Clair Wills, 18 November 2021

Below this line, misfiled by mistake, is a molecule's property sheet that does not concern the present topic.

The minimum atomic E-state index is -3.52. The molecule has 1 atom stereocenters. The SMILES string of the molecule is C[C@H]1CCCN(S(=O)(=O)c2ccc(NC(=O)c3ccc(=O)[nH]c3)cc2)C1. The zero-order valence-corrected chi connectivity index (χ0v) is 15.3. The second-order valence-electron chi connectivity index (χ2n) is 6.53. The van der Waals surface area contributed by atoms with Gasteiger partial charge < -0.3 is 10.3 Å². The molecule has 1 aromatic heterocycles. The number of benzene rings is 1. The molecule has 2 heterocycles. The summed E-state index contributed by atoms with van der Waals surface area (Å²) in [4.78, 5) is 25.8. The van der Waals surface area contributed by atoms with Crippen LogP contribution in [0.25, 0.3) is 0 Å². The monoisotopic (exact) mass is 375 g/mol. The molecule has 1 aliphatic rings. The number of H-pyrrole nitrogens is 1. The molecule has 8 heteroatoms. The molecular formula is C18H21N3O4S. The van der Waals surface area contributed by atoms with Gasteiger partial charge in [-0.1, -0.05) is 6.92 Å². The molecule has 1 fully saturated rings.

I am haunted by the figure of Rolanda Polonsky, walking through those hospital corridors. If my eight-year-old self had opened the doors that frightened me I might have found her, back then, exactly as she is now in the film I watch on my laptop. And it appears to me now that that’s why I was fearful: I didn’t want to hear the message she had for me. But she hovers like an uninvited guest from a half-remembered past – and she will not go away. What is it that she wants me to see that I do not want to see? What is it that she wants me to know? The ‘moral careers’ of Rolanda Polonsky and my mother were parallel to each other, and indeed dependent on each other. They both arrived at the hospital around the same time, and they both spent most of their adult lives inhabiting, and inhabited by, the institution. We were all walking those same corridors in the 1970s, but some of us came from the outside, and some were locked in. Polonsky was clearly ill, or had been, but by the 1970s part of her affliction was the hospital itself.